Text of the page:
I guess I’ve never thought much about WiFi security, probably because I havent been using it very long. I only acquired WiFi for my notebook last year and have only just gained access to an iPad. When I first turned on the WiFi for my notebook, straight away I noticed that an unknown network cropped up and asked if I wanted to join. I soon worked out it was my neighbour’s WiFi and that if I had wanted I could have hitched onto his for a free ride. I didnt because I’m basically boringly honest, and I really couldnt see the point anyway because the signal strength was very weak. I guess it was an early notice about how insecure WiFi really is. I am certainly aware of these risks and to the best of my ability I try to minimise them. I only use my WiFi devices in trusted environments, at home, at work, or at friends’ houses if I ask them for permission to access theirs. Probably this is really no safer and I am being naive, but after reading about available safety devices, I’m no wiser. I was told WPA2 was safe, now its appear it isnt. I’ll freely admit I’m clueless in this area. All advice will be gratefully accepted.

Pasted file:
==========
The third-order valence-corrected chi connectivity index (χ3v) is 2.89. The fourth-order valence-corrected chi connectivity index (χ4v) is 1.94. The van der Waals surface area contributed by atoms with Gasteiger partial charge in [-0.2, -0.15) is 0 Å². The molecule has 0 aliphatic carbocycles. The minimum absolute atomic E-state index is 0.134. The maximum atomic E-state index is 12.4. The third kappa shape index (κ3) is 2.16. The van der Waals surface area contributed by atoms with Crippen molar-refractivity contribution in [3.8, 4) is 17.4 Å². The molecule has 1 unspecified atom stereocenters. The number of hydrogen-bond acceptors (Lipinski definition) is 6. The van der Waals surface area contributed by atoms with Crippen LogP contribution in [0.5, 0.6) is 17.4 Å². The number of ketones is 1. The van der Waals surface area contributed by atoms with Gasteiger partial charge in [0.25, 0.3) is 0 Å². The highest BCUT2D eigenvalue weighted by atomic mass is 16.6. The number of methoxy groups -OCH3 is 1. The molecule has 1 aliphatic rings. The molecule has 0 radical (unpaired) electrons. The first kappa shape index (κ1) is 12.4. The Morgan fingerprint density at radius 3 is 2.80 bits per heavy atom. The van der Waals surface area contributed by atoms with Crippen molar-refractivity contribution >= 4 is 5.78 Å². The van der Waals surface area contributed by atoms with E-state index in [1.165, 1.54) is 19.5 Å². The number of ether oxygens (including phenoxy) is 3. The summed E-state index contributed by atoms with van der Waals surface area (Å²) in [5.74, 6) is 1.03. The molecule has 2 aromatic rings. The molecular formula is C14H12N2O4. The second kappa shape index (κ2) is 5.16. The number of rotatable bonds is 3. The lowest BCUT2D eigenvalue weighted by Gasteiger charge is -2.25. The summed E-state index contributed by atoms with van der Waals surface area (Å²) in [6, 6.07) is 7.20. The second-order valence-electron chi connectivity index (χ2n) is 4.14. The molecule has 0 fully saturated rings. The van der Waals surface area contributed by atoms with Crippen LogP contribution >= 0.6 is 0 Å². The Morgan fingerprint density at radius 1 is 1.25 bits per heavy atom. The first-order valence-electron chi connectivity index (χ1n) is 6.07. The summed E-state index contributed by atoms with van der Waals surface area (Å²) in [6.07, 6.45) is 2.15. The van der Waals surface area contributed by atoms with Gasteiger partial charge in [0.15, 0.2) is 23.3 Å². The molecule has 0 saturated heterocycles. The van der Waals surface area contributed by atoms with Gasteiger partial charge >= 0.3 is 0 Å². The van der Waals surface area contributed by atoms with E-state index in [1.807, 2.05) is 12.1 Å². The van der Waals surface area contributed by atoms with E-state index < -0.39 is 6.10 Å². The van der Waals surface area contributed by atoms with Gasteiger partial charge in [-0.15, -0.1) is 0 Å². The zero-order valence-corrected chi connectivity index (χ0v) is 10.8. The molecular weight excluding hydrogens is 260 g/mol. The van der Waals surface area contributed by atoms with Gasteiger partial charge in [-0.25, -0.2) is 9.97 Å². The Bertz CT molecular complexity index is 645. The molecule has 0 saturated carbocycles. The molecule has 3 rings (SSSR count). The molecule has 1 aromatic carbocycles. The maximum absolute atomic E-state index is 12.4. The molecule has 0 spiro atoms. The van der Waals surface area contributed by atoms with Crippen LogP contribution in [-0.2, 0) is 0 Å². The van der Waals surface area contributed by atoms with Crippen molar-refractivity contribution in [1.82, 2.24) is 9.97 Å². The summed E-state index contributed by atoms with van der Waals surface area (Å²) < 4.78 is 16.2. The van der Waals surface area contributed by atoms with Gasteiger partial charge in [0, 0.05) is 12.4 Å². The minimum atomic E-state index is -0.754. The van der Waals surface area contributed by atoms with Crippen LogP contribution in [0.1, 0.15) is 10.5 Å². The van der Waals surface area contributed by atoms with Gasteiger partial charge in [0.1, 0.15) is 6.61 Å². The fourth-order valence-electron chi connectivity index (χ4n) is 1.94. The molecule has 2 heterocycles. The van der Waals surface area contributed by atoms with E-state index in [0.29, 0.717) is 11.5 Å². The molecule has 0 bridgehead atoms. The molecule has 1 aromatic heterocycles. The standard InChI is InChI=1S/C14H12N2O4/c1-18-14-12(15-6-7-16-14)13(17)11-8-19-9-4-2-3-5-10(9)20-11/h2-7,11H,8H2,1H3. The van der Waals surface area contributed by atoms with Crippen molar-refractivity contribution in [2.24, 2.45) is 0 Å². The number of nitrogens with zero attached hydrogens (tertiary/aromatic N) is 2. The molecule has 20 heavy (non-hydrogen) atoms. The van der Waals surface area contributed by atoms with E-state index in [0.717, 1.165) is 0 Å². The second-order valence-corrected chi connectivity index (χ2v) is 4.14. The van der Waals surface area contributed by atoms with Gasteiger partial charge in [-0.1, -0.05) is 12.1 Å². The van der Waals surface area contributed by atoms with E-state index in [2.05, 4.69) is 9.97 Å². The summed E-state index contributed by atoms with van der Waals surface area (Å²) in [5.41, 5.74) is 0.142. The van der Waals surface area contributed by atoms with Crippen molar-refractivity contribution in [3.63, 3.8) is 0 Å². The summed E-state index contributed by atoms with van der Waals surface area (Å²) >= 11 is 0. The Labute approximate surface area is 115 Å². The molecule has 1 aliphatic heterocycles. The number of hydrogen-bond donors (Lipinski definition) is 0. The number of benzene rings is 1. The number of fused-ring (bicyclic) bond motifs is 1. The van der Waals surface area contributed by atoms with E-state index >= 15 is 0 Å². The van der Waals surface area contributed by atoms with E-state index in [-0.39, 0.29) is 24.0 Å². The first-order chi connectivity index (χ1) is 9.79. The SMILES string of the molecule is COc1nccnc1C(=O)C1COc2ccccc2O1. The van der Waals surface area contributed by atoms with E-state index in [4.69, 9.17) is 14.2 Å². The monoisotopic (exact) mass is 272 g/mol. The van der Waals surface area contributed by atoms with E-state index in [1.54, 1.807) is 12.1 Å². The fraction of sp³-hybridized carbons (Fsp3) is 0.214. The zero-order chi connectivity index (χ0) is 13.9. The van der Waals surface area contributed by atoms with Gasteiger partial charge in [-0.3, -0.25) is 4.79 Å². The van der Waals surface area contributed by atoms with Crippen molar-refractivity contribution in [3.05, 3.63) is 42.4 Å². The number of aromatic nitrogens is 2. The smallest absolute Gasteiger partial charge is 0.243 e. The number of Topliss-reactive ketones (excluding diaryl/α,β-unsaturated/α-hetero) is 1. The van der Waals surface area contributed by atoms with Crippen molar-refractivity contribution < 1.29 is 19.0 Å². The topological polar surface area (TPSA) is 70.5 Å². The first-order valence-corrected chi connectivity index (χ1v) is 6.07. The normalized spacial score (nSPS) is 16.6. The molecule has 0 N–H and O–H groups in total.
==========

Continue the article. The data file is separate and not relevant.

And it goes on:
Till next time…
Technorati has just informed me that I have the 23450th most popular blog on their hit parade. Considering Technorati lists more than 1.3 million blogs, I’m quite impressed. For stroking my ego so proficiently I will add another half a point to their rating.